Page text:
Sunday, 26 June 2011

45 Miscellaneous Travel Tips

Here are 45 travel tips I compiled during my RTW trip.  Hope something in here helps you.

1.  Consider the weather.  I started my trip in February in India and moved south to north.  In March, I was in the Middle East.  In April, May and June, I was in Europe.  I felt like I got the best weather everywhere I went.  Consider if I'd done the trip backwards.  Europe can be cold and rainy in February, and India is extremely hot in May and June.
2.  Buy travel insurance.  Companies like Travel Guard ( offer modestly priced, customized insurance options that can be comprehensive, if you so desire (mine covered medical care, medical evacuation, flight change, lost and stolen luggage, etc.).  Having travel insurance gave me peace of mind.
3.  Consider buying round-the-world plane tickets.  They can save you a bundle.
Suggestions include:    
Round The World Experts:
STA Travel:  
Intrepid Travel (has flight specialists if you book a trip with them):
Round The World Flights:

4.  As lightly as possibly.  Most anything you forget or feel like you need more of can be purchased overseas for much less than you'd pay at home.  (I limited myself to a 50 liter backpack and wish I'd gone even smaller.)
5.  A student ID (ISAC).  Almost every tourist attraction gave student discounts.
6.  Something small and inexpensive from your country to give to new friends.  This could include postcards from your hometown (with your email or mailing address written on the back if you so choose), or some of your country coins.  One of the girls I traveled with in India brought along balloons for the kiddos and they were a hit.
7.  Earplugs.  There are a lot of snorers at the hostels.  I'm just saying...
8.  A Teva-like sandal.  The Teva has all the advantages of a flip-flop sandal (ample ventilation, not sweat inducing) yet it can be comfortably worn when walking miles through a new city.
9.  A day pack.  The day pack should fit your camera, your water bottle, and your cash purse.  Take the day pack with you when you're exploring a new city, and leave the backpack locked up at your hostel.  Buy a day pack that can be secured with a lock while it's on your back.  Mine just had a drawstring, so I often wore it to my front, or tied the drawstring into a knot.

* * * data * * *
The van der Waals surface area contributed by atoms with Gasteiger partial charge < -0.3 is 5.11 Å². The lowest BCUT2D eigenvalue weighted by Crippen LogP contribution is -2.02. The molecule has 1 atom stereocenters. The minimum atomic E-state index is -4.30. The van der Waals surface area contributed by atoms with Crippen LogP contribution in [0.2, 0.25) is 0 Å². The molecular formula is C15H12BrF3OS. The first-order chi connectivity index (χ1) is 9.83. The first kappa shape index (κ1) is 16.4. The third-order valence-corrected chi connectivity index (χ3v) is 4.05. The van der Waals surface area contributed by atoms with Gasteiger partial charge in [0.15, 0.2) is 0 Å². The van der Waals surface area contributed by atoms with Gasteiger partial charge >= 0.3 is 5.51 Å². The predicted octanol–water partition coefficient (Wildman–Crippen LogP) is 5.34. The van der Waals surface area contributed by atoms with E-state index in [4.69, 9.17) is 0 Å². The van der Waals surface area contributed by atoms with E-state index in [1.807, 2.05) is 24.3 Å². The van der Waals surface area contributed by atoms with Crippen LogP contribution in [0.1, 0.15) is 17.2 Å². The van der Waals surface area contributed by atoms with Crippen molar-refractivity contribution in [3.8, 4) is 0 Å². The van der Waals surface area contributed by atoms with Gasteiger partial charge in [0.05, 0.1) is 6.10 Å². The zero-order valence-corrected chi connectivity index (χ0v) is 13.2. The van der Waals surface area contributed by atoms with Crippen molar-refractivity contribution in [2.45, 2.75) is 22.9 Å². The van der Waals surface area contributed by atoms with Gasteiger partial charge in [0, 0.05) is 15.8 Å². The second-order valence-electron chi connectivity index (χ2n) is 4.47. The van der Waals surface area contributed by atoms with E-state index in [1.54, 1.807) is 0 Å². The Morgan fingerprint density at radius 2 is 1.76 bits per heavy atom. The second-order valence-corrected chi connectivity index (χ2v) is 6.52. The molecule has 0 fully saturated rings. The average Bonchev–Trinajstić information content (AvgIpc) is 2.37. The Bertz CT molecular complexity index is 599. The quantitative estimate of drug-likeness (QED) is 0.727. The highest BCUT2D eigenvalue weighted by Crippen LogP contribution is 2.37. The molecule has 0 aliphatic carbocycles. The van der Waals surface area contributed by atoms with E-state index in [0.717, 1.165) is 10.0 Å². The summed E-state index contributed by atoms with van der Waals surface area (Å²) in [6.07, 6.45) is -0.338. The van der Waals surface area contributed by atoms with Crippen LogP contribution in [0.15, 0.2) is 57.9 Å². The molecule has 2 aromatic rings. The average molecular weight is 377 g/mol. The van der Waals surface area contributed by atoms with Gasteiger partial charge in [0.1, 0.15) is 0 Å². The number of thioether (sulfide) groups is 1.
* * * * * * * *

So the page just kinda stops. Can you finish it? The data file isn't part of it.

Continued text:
10.  Tell your bank exactly which countries you will be traveling to.  That way, when your credit card is swiped at an ATM in Istanbul, the bank will not shut off your card or assume it was stolen.
11.  Make sure you know your credit card pin number.  I knew my debit card had a pin number, but not my credit card.  If you use your credit card to withdraw money from an ATM, the machine will ask you for the pin number.
12.  Check your online credit card statement weekly for fraudulent charges. Keep all major receipts.

13.  Find a local person to take you out for a meal.  They know the best places, and they're probably less expensive than the place you were thinking about eating.
14.  Look for a place without any tourists inside (you'll probably need to walk outside the main tourist strip for this and do some digging).  If the menu is only written in a foreign language, that's another good sign, too.  If everyone inside is a local, the food is likely to be considerably cheaper (and in my opinion, considerably better.)
15.  Buy your food at the grocery store or a local farmers market.  This is probably the cheapest option and most hostels have a kitchen where you can prepare your own meals.
16.  Avoid gas stations, vending machines, airport/train food, and tourist hotspots.  You'll be paying up the ass for stuff that probably isn't even that great.
17.  Buy a refillable water bottle and some dish soap to clean it.  You'll save a bundle on bottled water.

18.  Don't underestimate non-verbal communication.  Even without being able to speak the local language, I've gotten along surprisingly well with hand gestures, pointing at maps, saying a single word as a question (e.g. toilet, internet, bus), exaggerated facial expressions, and drawing pictures.  Be creative.  
19.  Talk in the local language when you can.  I don't speak Spanish, but when I was in Spain I made an effort to say "gracias" instead of "thank you" and "buenos dias" instead of "good morning."  I noticed that the locals respect you more when make an attempt to use their language, even when you only know ten words of it.

20.  In places where bartering is acceptable, always take 1/2 the price the shopkeeper initially gives you and start negotiations there.  Don't be afraid to go even lower (remember that the shopkeeper knows what the item is worth and is not going to sell you something unless they can make a profit).
21.  If the shopkeeper is being stingy, simply tell them the item is too expensive and start to walk away.  It's amazing how quickly they will cut 20 to 30 percent off the price when they realize you are leaving their store.
22.  Never keep a promise you can't keep (e.g. I'm not going to buy today but I promise you I will come back and buy tomorrow).  You wouldn't want someone to do it to you, so don't do it to others.
23.  Always be situationally aware but if you really aren't looking to buy anything, it helps not to make eye contact with the vendors.  When vendors see you staring at them, they hone in on you like a vulture to a corpse.
24.  I usually say "hello" or "good morning" when spoken to (it's basic politeness) but beyond that basic response I don't feel like I owe vendors/random men/beggars/etc. a lengthy conversation.  Many people will try to strike up a conversation with you in order to get you to see their store (or their cousin's store, or their brother's store).  If you don't want to buy or don't feel like getting sidetracked, ignore further attempts at conversation, look straight ahead, and keep on walking.